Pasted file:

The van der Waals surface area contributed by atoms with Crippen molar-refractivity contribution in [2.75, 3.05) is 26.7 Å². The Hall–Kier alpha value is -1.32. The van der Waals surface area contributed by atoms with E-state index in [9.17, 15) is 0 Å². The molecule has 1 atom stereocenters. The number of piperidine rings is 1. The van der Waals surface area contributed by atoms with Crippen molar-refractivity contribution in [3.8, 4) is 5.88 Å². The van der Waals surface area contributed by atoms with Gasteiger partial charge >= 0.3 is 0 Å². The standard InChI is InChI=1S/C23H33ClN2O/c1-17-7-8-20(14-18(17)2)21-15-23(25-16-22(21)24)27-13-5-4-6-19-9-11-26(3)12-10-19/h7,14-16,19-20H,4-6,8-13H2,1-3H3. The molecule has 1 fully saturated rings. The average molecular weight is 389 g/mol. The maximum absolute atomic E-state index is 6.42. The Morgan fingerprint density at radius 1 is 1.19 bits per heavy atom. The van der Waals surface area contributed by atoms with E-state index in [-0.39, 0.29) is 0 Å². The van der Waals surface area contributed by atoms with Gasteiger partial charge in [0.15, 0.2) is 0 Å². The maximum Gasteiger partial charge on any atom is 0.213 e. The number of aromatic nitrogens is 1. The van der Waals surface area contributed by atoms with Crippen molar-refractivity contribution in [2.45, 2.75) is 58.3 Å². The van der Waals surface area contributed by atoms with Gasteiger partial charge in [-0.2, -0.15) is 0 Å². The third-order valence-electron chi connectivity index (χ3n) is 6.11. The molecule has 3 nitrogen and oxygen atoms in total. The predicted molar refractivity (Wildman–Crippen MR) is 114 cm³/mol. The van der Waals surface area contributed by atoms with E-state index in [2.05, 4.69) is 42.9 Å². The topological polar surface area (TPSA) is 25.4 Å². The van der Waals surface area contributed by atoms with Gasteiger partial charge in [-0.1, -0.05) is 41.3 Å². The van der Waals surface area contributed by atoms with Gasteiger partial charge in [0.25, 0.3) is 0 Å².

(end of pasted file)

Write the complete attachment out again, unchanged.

The van der Waals surface area contributed by atoms with Crippen molar-refractivity contribution in [2.75, 3.05) is 26.7 Å². The Hall–Kier alpha value is -1.32. The van der Waals surface area contributed by atoms with E-state index in [9.17, 15) is 0 Å². The molecule has 1 atom stereocenters. The number of piperidine rings is 1. The van der Waals surface area contributed by atoms with Crippen molar-refractivity contribution in [3.8, 4) is 5.88 Å². The van der Waals surface area contributed by atoms with Gasteiger partial charge >= 0.3 is 0 Å². The standard InChI is InChI=1S/C23H33ClN2O/c1-17-7-8-20(14-18(17)2)21-15-23(25-16-22(21)24)27-13-5-4-6-19-9-11-26(3)12-10-19/h7,14-16,19-20H,4-6,8-13H2,1-3H3. The molecule has 1 fully saturated rings. The average molecular weight is 389 g/mol. The maximum absolute atomic E-state index is 6.42. The Morgan fingerprint density at radius 1 is 1.19 bits per heavy atom. The van der Waals surface area contributed by atoms with E-state index in [-0.39, 0.29) is 0 Å². The van der Waals surface area contributed by atoms with Gasteiger partial charge in [0.15, 0.2) is 0 Å². The maximum Gasteiger partial charge on any atom is 0.213 e. The number of aromatic nitrogens is 1. The van der Waals surface area contributed by atoms with Crippen molar-refractivity contribution in [2.45, 2.75) is 58.3 Å². The van der Waals surface area contributed by atoms with Gasteiger partial charge in [-0.2, -0.15) is 0 Å². The third-order valence-electron chi connectivity index (χ3n) is 6.11. The molecule has 3 nitrogen and oxygen atoms in total. The predicted molar refractivity (Wildman–Crippen MR) is 114 cm³/mol. The van der Waals surface area contributed by atoms with E-state index in [2.05, 4.69) is 42.9 Å². The topological polar surface area (TPSA) is 25.4 Å². The van der Waals surface area contributed by atoms with Gasteiger partial charge in [-0.1, -0.05) is 41.3 Å². The van der Waals surface area contributed by atoms with Gasteiger partial charge in [0.25, 0.3) is 0 Å².